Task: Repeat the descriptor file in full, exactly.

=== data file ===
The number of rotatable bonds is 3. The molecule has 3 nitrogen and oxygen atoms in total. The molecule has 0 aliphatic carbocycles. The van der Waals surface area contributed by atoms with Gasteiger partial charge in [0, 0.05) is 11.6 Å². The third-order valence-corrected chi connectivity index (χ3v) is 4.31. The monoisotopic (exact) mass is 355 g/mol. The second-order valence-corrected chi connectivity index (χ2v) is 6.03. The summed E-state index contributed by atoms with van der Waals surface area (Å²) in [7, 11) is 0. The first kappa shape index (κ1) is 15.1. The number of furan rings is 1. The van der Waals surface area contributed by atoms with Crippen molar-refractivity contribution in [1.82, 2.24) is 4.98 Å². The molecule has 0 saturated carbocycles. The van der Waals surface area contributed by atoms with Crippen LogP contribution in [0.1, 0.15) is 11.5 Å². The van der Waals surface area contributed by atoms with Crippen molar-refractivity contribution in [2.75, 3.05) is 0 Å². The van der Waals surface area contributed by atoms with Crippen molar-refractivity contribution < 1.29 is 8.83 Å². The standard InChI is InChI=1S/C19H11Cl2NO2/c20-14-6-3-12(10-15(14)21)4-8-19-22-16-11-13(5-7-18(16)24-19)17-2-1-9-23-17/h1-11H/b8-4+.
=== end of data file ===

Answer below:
The number of rotatable bonds is 3. The molecule has 3 nitrogen and oxygen atoms in total. The molecule has 0 aliphatic carbocycles. The van der Waals surface area contributed by atoms with Gasteiger partial charge in [0, 0.05) is 11.6 Å². The third-order valence-corrected chi connectivity index (χ3v) is 4.31. The monoisotopic (exact) mass is 355 g/mol. The second-order valence-corrected chi connectivity index (χ2v) is 6.03. The summed E-state index contributed by atoms with van der Waals surface area (Å²) in [7, 11) is 0. The first kappa shape index (κ1) is 15.1. The number of furan rings is 1. The van der Waals surface area contributed by atoms with Crippen molar-refractivity contribution in [1.82, 2.24) is 4.98 Å². The molecule has 0 saturated carbocycles. The van der Waals surface area contributed by atoms with Crippen LogP contribution in [0.1, 0.15) is 11.5 Å². The van der Waals surface area contributed by atoms with Crippen molar-refractivity contribution in [2.75, 3.05) is 0 Å². The van der Waals surface area contributed by atoms with Crippen molar-refractivity contribution < 1.29 is 8.83 Å². The standard InChI is InChI=1S/C19H11Cl2NO2/c20-14-6-3-12(10-15(14)21)4-8-19-22-16-11-13(5-7-18(16)24-19)17-2-1-9-23-17/h1-11H/b8-4+.